Cardinal Becciu allegations mount as Vatican appoints new prosecutor

polizia at St P CNA file photo.

Italian businessman Gianluigi Torzi has provided detailed information to investigators in the ongoing Vatican financial scandal, according to new reports. News of Torzi's cooperation with prosecutors follows the resignation of Cardinal Angelo Becciu last week, and the announcement that Pope Francis has appointed a new prosecutor to strengthen the case.

As previously reported by CNA, Torzi was arrested by Vatican investigators in June, and charged with "extortion, embezzlement, aggravated fraud and self-laundering," in relation to his part in the deal.

La Repubblica reported on Monday that, following his arrest, Torzi spent three days with Vatican authorities, walking them through details of the case, and that Italian authorities are now assisting the Vatican in tracking several hundred million euros of Vatican funds.

The Vatican also announced Monday that Pope Francis appointed an Italian lawyer and professor of commercial law to work as an additional prosecutor in the Vatican City State's court, fueling expectation that Becciu and several of his former colleagues at the Secretariat of State could face criminal prosecution in Vatican City.

On the same day, Italian news site Domani carried a report that a brewing company owned by Cardinal Becciu's brother received a 1.5 million euro loan from an African businessman with links to Becciu and the Secretariat of State. The loan was made by Angolan businessman Antonio Mosquito, a long-time acquaintance of Becciu, who served as apostolic nuncio to the African nation from 2001-2009.

In 2012, having moved to Rome as sostituto of the Secretariat of State, Becciu was involved in the secretariat's consideration of a reported $200 million investment in Mosquito's company Falcon Oil.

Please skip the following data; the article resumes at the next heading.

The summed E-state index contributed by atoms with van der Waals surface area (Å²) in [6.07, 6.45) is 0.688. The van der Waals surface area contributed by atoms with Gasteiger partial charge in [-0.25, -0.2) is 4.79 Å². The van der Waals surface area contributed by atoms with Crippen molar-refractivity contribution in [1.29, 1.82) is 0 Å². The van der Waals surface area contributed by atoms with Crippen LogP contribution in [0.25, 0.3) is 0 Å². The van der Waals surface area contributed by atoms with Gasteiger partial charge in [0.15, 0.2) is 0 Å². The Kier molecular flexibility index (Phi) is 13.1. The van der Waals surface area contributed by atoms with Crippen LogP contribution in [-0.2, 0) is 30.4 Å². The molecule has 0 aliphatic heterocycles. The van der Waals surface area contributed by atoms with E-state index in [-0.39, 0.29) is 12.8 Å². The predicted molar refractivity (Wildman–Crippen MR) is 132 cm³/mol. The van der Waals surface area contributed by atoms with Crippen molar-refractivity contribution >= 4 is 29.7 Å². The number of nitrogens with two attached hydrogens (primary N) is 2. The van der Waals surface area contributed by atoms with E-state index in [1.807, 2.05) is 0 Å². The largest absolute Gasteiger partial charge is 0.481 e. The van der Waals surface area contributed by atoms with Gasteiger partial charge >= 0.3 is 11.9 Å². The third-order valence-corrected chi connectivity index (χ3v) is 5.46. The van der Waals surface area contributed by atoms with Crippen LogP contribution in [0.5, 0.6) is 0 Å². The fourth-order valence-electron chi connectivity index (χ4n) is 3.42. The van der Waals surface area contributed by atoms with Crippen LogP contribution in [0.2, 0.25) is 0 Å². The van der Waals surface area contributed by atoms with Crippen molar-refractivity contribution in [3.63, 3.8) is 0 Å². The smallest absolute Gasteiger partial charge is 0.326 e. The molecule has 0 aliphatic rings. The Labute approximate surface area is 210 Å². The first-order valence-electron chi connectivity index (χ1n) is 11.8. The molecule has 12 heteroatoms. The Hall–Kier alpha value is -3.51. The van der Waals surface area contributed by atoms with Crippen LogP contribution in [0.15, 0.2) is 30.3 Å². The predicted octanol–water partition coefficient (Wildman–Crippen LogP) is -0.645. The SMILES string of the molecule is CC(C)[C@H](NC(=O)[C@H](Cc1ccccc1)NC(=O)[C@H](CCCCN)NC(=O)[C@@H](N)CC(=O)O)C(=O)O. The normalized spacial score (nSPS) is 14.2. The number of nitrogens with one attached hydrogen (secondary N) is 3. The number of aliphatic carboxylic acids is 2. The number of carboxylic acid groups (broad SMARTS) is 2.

After vetting the deal for a year, the secretariat instead chose to invest the money with Italian businessman Raffaele Mincione, leading to the controversial purchase of a London building which kicked off the current investigation.

Mario Becciu told Domani that the money was intended to help children with autism.

Becciu resigned on Thursday following an unscheduled meeting with Pope Francis in which the pope told the cardinal he had lost his trust and ordered him to step down. The following morning, Italian newspaper L'Espresso published a story accusing Becciu of using his positions in the curia to funnel money to members of his own family.
Becciu's resignation followed more than a year of reporting by CNA and other news outlets on various financial scandals involving Becciu and the Holy See's Secretariat of State, where he served as sostituto for nearly a decade, until he was made a cardinal and placed in charge of the Congregation for the Causes of Saints in 2018.
Many of those reports stemmed from the Secretariat's controversial investments through Italian businessman Raffaele Mincione, an associate of Torzi's, including the purchase from him of the London property for hundreds of millions of dollars.

In addition to Torzi's arrest in June, Italian police served a search and seizure warrant on Mincione in July, issued at the request of Vatican prosecutors. Investigators took away cell phones and tablets for examination in relation to the case. Mincione has repeatedly denied any wrongdoing, and earlier this year filed a lawsuit against the Secretariat of State in a U.K. court, asking a judge to rule he acted in good faith in his dealings with the Vatican.

On Monday, lawyers for the Becciu family released a statement to the media saying that they had lodged official complaints for the "slander and aggravated defamation" of their clients and for "illegal leakage of confidential information and documents" to media. The release did not specify which media, or to whom the complaint had been made.
Since October, investigators in Vatican City have conducted several raids on different Vatican departments in connection with the London property deal and connected investments. Investigators raided offices at the secretariat and the AIF, the Vatican's financial watchdog, seizing computers and phones and resulting in the suspension of several members of staff.

After those raids, investigators also raided the home and offices of Msgr. Alberto Perlasca, who worked closely with Becciu at the Secretariat of State.

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